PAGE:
We do not find in the his­to­ries that the Romans were willing to die for no cause, but the English kill them­sel­ves without any ima­gi­na­ble rea­son that com­pels them to do it ; they kill them­sel­ves in the very bosom of hap­pi­ness. This act for the Romans was the effect of edu­ca­tion : it deri­ved from their man­ners of thin­king and their cus­toms ; for the English it is the effect of an ill­ness1 ; it comes from the phy­si­cal state of the machine, and is inde­pen­dent of any other cause.

There is good rea­son for thin­king it is a flaw in the fil­tra­tion of the ner­vous humor ; the machine, the motor for­ces of which are at every moment inac­tive, is weary of itself ; the mind is aware of no pain, but of a cer­tain dif­fi­culty of exis­ting. Pain is a local afflic­tion that makes us desire to see that pain cease ; the weight of life is an afflic­tion that has no par­ti­cu­lar loca­tion, and makes us desire to see this life end.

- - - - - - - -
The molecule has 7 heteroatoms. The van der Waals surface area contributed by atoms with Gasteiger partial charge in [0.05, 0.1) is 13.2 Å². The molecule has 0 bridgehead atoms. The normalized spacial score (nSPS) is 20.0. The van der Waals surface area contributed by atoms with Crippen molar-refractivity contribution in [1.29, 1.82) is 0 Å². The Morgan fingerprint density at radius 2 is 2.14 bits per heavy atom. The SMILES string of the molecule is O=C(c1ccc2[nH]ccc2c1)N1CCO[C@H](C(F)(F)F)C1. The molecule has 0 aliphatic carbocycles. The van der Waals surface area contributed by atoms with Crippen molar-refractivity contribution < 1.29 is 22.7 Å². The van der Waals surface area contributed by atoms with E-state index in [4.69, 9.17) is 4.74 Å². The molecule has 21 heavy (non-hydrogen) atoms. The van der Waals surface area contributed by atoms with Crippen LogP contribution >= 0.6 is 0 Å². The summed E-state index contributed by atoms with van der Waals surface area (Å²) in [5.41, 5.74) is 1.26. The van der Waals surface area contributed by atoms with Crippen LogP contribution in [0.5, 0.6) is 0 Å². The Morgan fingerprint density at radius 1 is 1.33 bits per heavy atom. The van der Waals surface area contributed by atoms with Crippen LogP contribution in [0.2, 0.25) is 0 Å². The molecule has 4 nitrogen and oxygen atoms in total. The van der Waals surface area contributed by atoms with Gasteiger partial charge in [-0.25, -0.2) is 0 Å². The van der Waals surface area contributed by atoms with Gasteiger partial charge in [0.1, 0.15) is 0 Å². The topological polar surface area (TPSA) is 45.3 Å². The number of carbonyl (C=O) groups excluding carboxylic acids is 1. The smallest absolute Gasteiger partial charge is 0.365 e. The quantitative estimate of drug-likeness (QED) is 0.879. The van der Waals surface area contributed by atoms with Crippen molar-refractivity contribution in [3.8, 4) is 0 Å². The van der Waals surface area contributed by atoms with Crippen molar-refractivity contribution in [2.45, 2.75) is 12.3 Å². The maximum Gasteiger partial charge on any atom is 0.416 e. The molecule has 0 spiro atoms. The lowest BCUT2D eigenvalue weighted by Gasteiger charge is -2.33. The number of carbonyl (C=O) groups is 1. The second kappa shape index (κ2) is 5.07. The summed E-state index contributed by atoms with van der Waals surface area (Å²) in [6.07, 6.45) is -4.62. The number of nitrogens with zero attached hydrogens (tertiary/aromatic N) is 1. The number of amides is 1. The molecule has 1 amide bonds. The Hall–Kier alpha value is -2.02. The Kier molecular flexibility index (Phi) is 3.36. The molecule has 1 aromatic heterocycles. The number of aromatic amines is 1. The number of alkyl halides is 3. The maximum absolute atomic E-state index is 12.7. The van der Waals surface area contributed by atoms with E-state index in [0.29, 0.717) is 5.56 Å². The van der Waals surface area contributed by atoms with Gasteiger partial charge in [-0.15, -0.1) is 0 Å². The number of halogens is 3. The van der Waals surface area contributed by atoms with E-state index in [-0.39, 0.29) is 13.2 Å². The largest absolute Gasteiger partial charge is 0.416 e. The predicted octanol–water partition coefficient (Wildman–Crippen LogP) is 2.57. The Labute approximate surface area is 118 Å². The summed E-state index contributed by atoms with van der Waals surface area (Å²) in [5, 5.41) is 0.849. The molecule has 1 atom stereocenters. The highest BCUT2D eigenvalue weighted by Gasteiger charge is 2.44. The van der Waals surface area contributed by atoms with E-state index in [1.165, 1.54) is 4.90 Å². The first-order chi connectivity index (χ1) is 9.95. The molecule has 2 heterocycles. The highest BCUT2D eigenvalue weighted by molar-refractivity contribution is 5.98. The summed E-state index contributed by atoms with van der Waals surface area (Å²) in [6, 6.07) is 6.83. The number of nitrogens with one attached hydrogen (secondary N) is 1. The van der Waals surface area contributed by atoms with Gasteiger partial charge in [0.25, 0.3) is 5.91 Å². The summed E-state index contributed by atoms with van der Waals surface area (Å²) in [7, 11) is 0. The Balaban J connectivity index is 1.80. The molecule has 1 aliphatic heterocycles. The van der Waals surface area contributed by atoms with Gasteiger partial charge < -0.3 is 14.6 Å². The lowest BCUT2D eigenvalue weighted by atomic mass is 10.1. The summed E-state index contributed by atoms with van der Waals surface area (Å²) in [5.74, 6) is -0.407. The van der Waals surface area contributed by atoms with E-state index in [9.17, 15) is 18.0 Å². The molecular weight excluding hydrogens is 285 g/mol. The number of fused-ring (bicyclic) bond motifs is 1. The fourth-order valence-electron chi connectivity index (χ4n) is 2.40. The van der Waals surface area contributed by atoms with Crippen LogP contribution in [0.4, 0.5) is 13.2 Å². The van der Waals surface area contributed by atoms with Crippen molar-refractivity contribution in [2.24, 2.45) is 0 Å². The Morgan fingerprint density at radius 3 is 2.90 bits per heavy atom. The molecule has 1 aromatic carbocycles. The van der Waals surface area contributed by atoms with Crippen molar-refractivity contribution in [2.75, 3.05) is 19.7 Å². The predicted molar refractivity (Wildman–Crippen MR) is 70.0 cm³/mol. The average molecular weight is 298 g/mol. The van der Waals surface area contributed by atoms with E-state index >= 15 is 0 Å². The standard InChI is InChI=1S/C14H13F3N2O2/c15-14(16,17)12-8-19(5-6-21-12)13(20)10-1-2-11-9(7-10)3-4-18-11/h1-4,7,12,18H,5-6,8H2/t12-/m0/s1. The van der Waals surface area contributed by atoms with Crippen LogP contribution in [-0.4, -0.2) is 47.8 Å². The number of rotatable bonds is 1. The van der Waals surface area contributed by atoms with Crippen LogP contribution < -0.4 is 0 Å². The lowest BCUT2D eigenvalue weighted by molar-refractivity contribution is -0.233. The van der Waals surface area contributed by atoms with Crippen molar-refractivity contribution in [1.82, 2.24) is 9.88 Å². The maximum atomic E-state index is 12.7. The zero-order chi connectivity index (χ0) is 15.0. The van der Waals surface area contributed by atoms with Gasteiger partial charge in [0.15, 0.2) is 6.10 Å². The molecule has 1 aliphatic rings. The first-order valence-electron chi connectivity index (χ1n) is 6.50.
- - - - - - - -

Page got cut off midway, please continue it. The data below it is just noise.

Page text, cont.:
It is clear that the civil laws of some coun­tries may have had rea­sons to stig­ma­tize self-homi­cide, but in England one can no more punish it than one puni­shes the effects of mad­ness.

It could well be complicated by scurvy, which, especially in some countries, makes a man strange and unbearable to himself (Voyages de François Pyrard, part II, ch. xxi).